On the money: Analysts hail Tyson Q1 despite profit slump
Credit Suisse said Tyson's EPS “exceeded our estimates in every business segment"
Tyson Foods managed to garner the support of analysts on the release of its first-quarter results, beating estimates despite continued high feed costs.
The US meat giant booked a 48% drop in profits on Friday (3 February) but the fall in earnings failed to dampen analysts' outlooks for Tyson, who hailed the results as "strong", "better-than-expected", and "well ahead of expectations".
The company, like most in the meat sector, have struggled with high feed costs and this has weighed on Tyson's earnings in the last 12 months. In November, the firm saw reported a 3.8% fall in annual net income and a 17.9% drop in operating income.
Nonetheless, Credit Suisse analyst Robert Moskow said Tyson's EPS of US$0.42 for the first quarter of its new financial year "exceeded our estimates in every business segment, once more proving that the company's transformation into a best-in-class protein operator is sustainable".
"Pork delivered another excellent quarter and chicken was better than we feared," Moskow said, raising his full-year 2012 EPS estimate to $2.10 from $2.00 after a $0.13 beat in the quarter.
Deutsche Bank analyst Christina McGlone believes "considerable deleveraging" by Tyson has "set it apart from the competition".
McGlone said: "The company has been methodical in its approach to reap the benefits of diversification (protein/channel/geography), garner cost savings to outperform the industry across proteins on profitability, and add value to by-products."
Analysts, however, pointed to challenges Tyson is facing in the beef sector, where its volumes fell 8.5% and operating profits dropped by almost three-quarters. Tyson president and CEO Donnie Smith said the company is still outperforming industry indexes but admitted: "If current conditions continue, our beef results will be pressured in our second quarter".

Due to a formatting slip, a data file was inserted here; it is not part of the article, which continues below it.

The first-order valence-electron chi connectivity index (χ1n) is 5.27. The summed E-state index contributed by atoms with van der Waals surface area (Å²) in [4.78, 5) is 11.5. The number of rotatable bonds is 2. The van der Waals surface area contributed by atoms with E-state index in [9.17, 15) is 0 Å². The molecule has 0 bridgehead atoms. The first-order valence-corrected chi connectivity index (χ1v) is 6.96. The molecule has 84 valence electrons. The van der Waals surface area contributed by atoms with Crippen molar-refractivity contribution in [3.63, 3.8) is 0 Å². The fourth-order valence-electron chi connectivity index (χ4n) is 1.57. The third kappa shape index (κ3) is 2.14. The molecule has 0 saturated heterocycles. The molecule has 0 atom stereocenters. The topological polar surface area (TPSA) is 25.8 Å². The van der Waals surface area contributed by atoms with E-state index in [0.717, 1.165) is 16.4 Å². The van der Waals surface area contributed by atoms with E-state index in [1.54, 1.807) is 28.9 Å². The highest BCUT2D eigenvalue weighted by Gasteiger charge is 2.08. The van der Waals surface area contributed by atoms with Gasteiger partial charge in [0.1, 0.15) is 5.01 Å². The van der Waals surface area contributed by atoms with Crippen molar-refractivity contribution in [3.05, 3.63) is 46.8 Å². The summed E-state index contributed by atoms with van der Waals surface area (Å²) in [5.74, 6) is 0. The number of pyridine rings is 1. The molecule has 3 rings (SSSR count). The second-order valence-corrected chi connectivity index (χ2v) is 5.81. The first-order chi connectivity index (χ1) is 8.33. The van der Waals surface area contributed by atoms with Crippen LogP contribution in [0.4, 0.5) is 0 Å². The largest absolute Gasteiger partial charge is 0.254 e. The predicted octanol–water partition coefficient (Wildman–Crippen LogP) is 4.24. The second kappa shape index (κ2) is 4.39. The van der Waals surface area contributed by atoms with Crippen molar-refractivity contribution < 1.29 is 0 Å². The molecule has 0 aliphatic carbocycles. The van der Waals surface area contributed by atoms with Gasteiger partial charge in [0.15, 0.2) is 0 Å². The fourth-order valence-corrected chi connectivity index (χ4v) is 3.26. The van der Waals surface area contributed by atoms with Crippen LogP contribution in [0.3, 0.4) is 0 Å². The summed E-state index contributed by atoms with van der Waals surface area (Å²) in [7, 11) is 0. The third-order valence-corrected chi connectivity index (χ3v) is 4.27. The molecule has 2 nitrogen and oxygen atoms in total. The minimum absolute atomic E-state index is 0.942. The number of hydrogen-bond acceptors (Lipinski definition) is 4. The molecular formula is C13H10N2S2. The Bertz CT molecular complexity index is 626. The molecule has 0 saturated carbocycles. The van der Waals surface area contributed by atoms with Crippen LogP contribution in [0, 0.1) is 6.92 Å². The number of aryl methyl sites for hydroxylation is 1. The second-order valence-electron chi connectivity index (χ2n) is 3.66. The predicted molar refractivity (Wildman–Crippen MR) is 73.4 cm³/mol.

McGlone said that, despite Tyson indicating a "weaker" beef segment in the quarter, she said the company was "deserving of higher multiples, as company-specific efforts at cost reduction, process improvement and diversification gain traction and pricing remains strong".
Nonetheless, McGlone said she remains "a bit more cautious on beef, at this point", and retained her FY2012 EPS estimate of $1.88.
On the same premise, Moskow said he remains "neutral" on the company's stock.
Looking ahead to the full year, Smith has predicted chicken, beef, pork and turkey production to drop, with availability forecast to be down 2% to 3% on fiscal 2011. This, he said, should "continue to support improved pricing".
Smith said Tyson was confident of an improvement in profits in its beef division in the second half.
"While our beef segment remained profitable in the first quarter of fiscal 2012, we were challenged by volatile market conditions which made it difficult to pass along increased input costs," he said. "We have seen difficult margin conditions early in the second quarter of fiscal 2012, but expect them to recover throughout the second-half of the fiscal year. For fiscal 2012, we believe our beef segment will be profitable, returning to our normalised range in the second half of the fiscal year."
BB&T Capital analysts said that management's expectation that beef margins will return to the "normalised range, albeit at the low end, by H2'12", is encouraging.
"Its optimism reflects its view, one we share, that the industry has not become broken over the past few months, but is, instead, in the midst of a temporary period of irrationality," the analysts said.
Still, BB&T Capital lowered its full-year EPS estimate to $1.96 from $2.07. However, it added: "We view the shares as still attractive at current levels given management's proven ability to manage through many different operating environments, improved chicken fundamentals, improved international returns and a strong balance sheet."
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